Dragonflies are some of the top predators of freshwater ecosystems. Throughout their life cycle, these insects have a voracious appetite. As nymphs, they feast on small fish, tadpoles, and mosquito larvae. But in Canada, their appetite is decreasing. During winter, salt is used to dissolve snow on the roads. This leaks into water bodies, impacting the dragonfly larvae, and the balance of ecosystems.
Cities are never good news for wildlife – but chipmunks might disagree. Amid street hawkers and skyscrapers, their populations are expanding in ways we don’t usually see in their natural habitat. Usually, chipmunks scamper about trees and shrubs in search of food which they stow away for winter. But the concrete jungle has offered the critters a new lifestyle. With plenty of hiding spots and easy access to dinner, they’ve adapted to the convenience of urban living. Yet the sweet life doesn’t come without risk. Find out how chipmunks are dodging new threats and growing in size thanks to their modern habitat.
Seagulls are synonymous with sandy beaches and the smell of the ocean. They’re also notorious food thieves, but their hunting methods are far more refined than that of a scavenger. With techniques to trick their prey like mimicking the sound of rain to bring earthworms to the surface, sourcing food is an easy feat. Despite their intelligence, seagulls are unable to filter out plastic pollution from their diets. This has contributed to 28% of gull species being threatened. Protecting these birds is imperative to coastal health and maintaining an iconic feature of the beach.
These penguins roam the streets of their hometown, confidently weaving through cars and homes. All around them, urbanisation ensues. But how have the marine birds been able to keep up with city life? Well, not only has this South African neighbourhood embraced the rather loud and flamboyant species, but the development of the town has been aiding their survival in the unlikeliest ways. Just a century ago, their prey was exploited and their habitat fragmented, leaving only 10% of the African penguin population surviving. Watch how two breeding pairs found themselves on Boulders Beach in the 70s and grew into a colony of thousands that now run this coastal town.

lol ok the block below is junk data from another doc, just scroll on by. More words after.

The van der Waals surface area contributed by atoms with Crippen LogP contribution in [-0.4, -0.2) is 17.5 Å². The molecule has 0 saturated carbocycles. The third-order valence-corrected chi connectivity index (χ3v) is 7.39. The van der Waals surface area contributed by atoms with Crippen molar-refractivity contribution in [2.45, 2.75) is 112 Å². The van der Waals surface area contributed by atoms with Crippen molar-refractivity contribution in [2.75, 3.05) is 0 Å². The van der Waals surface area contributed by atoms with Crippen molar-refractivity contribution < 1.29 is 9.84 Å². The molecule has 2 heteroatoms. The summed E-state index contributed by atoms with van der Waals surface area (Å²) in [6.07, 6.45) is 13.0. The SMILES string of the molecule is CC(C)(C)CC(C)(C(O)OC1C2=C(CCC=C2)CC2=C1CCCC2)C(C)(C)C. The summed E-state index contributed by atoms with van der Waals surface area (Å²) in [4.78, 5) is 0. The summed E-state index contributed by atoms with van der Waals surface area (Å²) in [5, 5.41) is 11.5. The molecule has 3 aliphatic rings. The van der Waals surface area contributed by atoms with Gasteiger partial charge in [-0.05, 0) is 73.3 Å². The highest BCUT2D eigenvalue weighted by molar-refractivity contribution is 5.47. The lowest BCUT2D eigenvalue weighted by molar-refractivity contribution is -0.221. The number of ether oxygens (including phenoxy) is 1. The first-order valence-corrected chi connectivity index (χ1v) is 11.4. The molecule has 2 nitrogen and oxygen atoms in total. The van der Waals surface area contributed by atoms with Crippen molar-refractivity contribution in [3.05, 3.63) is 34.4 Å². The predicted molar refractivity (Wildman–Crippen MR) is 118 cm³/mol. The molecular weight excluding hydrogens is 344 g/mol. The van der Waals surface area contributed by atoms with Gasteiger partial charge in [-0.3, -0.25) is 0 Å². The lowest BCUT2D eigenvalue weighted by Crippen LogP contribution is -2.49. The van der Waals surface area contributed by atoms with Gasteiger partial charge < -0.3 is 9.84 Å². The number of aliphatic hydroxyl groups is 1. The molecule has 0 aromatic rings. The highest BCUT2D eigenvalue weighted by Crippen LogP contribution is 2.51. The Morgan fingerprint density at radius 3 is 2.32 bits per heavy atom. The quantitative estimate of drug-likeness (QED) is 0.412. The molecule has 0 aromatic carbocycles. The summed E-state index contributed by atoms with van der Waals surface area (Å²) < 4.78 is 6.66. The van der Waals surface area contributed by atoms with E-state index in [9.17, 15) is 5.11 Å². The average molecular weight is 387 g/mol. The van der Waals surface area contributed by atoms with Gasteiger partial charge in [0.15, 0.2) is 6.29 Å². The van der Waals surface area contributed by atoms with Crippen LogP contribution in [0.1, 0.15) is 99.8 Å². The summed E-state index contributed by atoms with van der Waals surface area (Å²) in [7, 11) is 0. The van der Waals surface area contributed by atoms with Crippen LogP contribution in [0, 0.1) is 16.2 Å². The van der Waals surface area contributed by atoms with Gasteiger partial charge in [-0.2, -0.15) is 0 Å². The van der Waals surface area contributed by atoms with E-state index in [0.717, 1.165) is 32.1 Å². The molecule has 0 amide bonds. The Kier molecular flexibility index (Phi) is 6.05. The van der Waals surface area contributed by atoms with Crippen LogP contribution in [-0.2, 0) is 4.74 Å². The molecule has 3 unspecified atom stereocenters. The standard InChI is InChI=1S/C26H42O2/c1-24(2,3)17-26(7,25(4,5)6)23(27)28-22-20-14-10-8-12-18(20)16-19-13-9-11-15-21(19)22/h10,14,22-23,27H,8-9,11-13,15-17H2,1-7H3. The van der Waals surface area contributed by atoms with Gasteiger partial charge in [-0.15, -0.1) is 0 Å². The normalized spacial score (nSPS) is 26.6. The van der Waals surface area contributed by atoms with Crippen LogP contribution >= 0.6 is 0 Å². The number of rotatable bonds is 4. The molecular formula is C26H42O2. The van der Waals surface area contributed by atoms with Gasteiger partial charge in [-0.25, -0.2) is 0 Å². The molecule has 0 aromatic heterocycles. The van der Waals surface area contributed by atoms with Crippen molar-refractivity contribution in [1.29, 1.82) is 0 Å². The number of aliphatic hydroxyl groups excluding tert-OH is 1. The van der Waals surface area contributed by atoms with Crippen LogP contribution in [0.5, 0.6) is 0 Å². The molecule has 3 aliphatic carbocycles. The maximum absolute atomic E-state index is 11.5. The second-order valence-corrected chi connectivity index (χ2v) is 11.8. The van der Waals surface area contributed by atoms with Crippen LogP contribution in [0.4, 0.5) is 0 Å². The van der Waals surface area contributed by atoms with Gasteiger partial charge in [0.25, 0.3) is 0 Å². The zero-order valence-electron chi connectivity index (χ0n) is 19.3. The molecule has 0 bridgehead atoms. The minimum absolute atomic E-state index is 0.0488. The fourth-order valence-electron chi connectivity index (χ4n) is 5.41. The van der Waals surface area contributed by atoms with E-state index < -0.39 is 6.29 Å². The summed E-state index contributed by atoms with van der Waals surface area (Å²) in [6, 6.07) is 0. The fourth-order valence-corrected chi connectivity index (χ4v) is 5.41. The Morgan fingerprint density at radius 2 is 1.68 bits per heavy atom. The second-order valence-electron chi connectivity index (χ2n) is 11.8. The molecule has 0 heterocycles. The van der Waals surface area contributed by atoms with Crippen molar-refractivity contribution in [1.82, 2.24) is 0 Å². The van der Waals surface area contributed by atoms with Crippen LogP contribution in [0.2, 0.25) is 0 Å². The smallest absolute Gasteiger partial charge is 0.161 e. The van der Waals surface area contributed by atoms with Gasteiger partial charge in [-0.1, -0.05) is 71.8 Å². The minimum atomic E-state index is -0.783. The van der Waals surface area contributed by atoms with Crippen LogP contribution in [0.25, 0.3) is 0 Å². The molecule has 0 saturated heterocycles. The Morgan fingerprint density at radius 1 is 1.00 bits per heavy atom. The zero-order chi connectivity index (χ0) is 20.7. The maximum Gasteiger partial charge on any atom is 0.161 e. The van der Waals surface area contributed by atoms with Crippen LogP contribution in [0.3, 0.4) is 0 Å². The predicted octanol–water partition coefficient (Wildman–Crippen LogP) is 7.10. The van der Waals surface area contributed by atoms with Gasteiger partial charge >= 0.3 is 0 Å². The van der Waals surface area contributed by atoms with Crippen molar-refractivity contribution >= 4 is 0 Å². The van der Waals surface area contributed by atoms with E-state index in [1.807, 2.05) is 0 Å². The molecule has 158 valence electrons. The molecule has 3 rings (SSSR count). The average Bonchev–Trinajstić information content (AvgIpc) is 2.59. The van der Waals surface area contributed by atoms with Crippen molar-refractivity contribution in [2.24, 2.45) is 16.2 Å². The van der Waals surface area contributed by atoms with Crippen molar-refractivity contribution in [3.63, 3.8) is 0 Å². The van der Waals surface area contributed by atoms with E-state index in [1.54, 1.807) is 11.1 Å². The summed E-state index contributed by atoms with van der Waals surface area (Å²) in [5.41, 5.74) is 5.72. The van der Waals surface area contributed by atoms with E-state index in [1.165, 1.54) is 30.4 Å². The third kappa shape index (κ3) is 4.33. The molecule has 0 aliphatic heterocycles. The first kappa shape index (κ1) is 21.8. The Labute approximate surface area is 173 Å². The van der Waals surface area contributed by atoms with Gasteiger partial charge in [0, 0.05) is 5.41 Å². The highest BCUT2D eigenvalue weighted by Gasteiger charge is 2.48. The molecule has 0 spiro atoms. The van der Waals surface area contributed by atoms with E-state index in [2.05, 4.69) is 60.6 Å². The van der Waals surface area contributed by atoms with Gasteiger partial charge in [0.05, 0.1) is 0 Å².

Fur has always been a fashion staple, but the only statement it makes is cruelty. The demand for animal pelt has created a violent industry that tortures and slaughters animals for their skin, fur, or feathers. Minks are most commonly targeted, but cows, foxes, rabbits, and countless other animals face a similar fate. It’s estimated that annually, 100 million animals are killed for their fur, with farms in Europe in particular continuing to support the trade. Explore the many alternatives to animal by-products and discover how you can ensure fur is no longer in fashion.
Australia is home to some of the strangest creatures on Earth, and Aboriginal people have coexisted with them for millennia. But now, the country is experiencing an unprecedented mammal extinction rate. So what’s different? We look at the changes brought upon by settlers to Australia, and consider the importance of indigenous knowledge to the survival of the country’s most iconic wildlife.